State lawmakers across the U.S. wage war on science instruction
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With the impact of warming temperatures and rising sea levels looming large on communities around the globe, it's more important than ever to ensure that students are knowledgeable about climate change and the science behind it. But state representatives around the country are introducing bills that would undermine educators' abilities to do that.
"Every year we see bills introduced in 10 or 12 states that would, in one way or another, encourage teachers or permit teachers to teach evolution or climate change inappropriately," said Ann Reid, executive director of the National Center for Science Education (NCSE). "We haven't seen a huge spike in that recently. It's pretty consistent that this comes up in 10 or 12 states every year."
According to NCSE, in 2019 over a dozen bills were introduced in 10 states. One proposed bill in Connecticut, introduced by Republican John Piscopo, has the specific goal of eliminating climate change teaching entirely from the science standards the state adopted in 2015. Most of the other bills cast a wider net, aiming to require teaching "both sides" of an argument with equal weight, even if one does not have the support of the scientific community behind it.
"The bills vary, but they generally have something to the effect of teachers should be encouraged to teach both sides of controversial areas of science, or teachers should be encouraged to teach critical thinking around controversial areas of science," said Reid. "Lately, the most recent iteration of this kind of bill, is teachers should have academic freedom to teach topics as they see fit.
"So, these bills very rarely pass. But I do think the fact that they're introduced at all, that they end up in the newspapers, that that people get interviewed about them, and then it's presented as a 'both sides' kind of issue, that can be hard for teachers. That can make it more challenging for them to teach these topics."
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At its core, academic freedom protects the ability to teach, communicate and study ideas without fear of retaliation or job loss. But the "academic freedom" bills Reid refers to aim to protect and promote ideas that are not supported by scientific evidence or accepted by experts in the field, and encourage their dissemination in public school classrooms. Many times, those controversial ideas are underpinned by personal religious and political beliefs.
Sixth grade science teacher Melissa Lau, an NCSE Teacher Ambassador trained in climate and evolution curricula and science communications, has seen the impact in her home state of Oklahoma.
"Yeah, definitely their religion, their politics, especially with those two touchy subjects, they definitely do play a role, and it's difficult to have people separate those two worlds of politics and religion and science," she said.
Separating religion and education in public schools continues to be a source of contention. A bill that passed the Ohio state House in November 2019, for example, aims to allow public school students more freedom of religious expression. One of the provisions would prohibit public schools from "rewarding or penalizing a student based on the religious content of the student's homework, artwork, or other assignments." Advocates have raised concern that this could allow students to get away with answering questions incorrectly on assignments if they cited their religious beliefs, undermining the teaching of science in public schools.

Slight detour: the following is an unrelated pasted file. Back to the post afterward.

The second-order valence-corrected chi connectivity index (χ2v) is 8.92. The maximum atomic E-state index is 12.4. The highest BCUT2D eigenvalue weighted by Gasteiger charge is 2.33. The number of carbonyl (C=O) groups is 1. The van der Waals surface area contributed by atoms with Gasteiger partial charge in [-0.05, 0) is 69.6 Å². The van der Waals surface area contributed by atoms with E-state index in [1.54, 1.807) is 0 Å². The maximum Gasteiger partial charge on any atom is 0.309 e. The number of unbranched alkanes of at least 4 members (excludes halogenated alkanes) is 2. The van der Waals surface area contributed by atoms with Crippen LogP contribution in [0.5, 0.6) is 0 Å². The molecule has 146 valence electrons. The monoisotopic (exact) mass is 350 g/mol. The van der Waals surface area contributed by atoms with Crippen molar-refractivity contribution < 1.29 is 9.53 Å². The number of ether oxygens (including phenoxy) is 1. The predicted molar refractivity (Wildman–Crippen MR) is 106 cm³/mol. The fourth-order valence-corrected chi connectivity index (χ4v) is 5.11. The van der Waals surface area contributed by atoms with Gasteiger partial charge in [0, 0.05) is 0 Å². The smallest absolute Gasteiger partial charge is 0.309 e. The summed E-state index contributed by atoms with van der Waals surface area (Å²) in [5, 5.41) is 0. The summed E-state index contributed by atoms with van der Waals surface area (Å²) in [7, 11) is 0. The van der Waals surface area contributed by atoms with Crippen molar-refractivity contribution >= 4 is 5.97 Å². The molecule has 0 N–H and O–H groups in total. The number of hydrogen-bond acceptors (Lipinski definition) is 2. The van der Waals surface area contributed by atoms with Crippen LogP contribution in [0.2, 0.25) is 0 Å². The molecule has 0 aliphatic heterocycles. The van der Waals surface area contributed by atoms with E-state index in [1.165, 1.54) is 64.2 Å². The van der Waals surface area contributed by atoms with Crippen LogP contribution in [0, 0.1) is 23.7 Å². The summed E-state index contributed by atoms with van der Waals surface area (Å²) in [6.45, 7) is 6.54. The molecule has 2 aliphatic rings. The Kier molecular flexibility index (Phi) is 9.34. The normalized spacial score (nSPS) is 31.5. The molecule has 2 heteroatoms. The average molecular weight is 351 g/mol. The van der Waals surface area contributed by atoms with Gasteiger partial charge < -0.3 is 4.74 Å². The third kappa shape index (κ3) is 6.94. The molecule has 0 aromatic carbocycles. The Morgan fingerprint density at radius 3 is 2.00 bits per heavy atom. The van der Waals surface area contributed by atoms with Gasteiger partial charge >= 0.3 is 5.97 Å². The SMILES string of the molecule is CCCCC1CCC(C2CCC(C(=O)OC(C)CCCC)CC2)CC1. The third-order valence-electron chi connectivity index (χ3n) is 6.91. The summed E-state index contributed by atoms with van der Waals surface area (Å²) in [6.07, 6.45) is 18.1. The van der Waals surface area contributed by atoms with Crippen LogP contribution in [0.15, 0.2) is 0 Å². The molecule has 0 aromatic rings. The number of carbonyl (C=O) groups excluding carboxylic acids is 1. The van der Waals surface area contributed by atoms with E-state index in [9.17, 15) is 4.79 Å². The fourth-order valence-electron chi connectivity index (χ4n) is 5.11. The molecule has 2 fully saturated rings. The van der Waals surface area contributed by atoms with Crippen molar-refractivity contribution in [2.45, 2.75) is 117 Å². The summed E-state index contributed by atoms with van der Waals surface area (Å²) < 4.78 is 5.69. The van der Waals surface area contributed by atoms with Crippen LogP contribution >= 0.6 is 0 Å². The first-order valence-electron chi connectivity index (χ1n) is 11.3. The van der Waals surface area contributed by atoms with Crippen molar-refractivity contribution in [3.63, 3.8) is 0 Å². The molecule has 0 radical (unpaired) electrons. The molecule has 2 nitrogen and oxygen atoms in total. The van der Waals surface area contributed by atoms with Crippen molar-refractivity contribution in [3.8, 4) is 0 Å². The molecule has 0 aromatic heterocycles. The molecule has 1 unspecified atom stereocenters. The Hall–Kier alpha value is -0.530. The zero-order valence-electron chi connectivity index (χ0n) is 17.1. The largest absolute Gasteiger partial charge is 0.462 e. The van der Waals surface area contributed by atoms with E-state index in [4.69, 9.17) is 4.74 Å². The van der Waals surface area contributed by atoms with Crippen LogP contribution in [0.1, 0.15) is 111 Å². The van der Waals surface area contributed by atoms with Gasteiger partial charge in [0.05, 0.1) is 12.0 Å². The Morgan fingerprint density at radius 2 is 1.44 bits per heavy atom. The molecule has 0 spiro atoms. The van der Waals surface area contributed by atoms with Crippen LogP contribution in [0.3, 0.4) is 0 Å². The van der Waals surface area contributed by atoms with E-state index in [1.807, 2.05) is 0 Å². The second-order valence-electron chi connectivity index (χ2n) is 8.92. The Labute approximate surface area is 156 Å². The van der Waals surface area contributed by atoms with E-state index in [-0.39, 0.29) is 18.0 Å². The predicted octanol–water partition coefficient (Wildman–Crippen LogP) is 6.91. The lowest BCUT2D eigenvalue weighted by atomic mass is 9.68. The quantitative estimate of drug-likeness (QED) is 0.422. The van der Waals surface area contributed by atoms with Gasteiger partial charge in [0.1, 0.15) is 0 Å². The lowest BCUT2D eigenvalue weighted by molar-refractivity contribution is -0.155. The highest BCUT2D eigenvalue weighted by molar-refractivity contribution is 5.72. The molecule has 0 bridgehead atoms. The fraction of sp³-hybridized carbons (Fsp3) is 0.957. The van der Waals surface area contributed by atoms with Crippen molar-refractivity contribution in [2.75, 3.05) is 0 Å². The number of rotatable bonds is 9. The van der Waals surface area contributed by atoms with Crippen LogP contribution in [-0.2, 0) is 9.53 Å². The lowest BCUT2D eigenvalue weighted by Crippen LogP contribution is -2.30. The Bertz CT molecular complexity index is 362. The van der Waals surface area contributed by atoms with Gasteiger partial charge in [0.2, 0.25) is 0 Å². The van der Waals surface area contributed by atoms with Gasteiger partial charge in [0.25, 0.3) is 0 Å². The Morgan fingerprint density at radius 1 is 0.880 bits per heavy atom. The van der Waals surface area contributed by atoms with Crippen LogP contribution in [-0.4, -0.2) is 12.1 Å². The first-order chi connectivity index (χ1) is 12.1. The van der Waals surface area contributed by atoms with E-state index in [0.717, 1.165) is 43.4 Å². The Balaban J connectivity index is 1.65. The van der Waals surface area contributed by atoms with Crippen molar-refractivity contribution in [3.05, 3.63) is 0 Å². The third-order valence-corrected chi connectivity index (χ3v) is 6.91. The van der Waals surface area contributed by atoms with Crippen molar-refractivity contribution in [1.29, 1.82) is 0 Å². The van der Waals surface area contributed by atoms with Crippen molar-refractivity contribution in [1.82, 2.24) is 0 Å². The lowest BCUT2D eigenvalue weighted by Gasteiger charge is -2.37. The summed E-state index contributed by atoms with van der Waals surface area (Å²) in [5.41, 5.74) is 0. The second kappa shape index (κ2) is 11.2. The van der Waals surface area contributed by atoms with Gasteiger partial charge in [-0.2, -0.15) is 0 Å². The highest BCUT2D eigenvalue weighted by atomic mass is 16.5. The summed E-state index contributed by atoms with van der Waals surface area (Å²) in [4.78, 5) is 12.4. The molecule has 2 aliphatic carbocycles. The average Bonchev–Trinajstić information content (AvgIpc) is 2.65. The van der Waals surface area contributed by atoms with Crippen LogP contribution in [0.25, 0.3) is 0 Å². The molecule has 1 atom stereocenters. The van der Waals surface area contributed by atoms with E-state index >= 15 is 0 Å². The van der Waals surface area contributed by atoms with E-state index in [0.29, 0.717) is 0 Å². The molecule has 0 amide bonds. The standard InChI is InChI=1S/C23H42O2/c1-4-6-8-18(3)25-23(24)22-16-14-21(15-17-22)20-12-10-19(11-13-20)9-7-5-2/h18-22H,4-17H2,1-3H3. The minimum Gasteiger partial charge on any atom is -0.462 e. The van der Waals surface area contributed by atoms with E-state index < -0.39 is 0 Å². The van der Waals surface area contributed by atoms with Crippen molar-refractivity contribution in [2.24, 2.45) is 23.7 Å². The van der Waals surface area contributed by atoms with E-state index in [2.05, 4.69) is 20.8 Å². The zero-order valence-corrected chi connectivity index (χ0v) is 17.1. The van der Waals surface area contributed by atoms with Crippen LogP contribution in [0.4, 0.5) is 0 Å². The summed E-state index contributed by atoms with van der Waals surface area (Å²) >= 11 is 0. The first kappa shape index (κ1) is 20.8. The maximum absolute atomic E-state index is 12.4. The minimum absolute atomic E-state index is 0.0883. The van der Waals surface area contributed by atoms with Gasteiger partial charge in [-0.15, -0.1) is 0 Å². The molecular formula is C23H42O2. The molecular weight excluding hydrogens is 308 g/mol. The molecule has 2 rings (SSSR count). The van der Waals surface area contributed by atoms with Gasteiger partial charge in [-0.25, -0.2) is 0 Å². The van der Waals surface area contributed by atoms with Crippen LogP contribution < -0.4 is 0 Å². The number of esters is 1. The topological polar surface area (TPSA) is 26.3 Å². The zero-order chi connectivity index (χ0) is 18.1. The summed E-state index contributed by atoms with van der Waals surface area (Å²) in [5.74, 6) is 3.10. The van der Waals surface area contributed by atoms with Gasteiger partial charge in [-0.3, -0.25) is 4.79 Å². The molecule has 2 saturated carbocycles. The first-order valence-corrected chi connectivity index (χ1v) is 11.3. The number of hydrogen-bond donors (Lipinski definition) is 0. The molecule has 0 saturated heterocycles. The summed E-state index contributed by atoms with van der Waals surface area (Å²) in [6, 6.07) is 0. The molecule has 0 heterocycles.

Lau says she receives pushback from parents concerned about her lessons on climate change because of their personal beliefs. "They're just concerned that, you know, am I pushing an agenda? You know, it goes back to that whole religious and political entanglement, somehow climate change has gotten mixed up in all of that," she said. "Climate change can bring out some strong emotions in people, and so for the most part, they are just wanting to make sure that I have their child's best interest in mind."
She stresses, though, that religion should not be considered synonymous with anti-scientific beliefs. A 2015 Pew Research survey found that Christians hold a range of views on climate change, with white evangelicals the least likely to agree with the scientific consensus that human activity is warming the planet.
Lau said she knows from her own experience that an understanding of evidence-based scientific theory and religious beliefs can exist at the same time. "Just for me and my personal faith journey and professional journey, it took several years of 'how do I reconcile these two seemingly opposed entities in my brain and in my heart?' But right now, they're good. They can coexist," she said. "My science doesn't define my God, and my God does not define my science."
When it comes to the science classroom, Reid says only evidence-based science should be taught.
"The problem is when it's set up as 'both sides' — as if there are two scientific sides, when there aren't. That climate change, and human responsibility for climate change, is supported by vast amounts of evidence. It's the consensus of the scientific community," explains Reid. "...So saying we want to teach both sides — we want to teach the side that's supported by science and the side that's not supported by science — in a science classroom, just doesn't make any sense."
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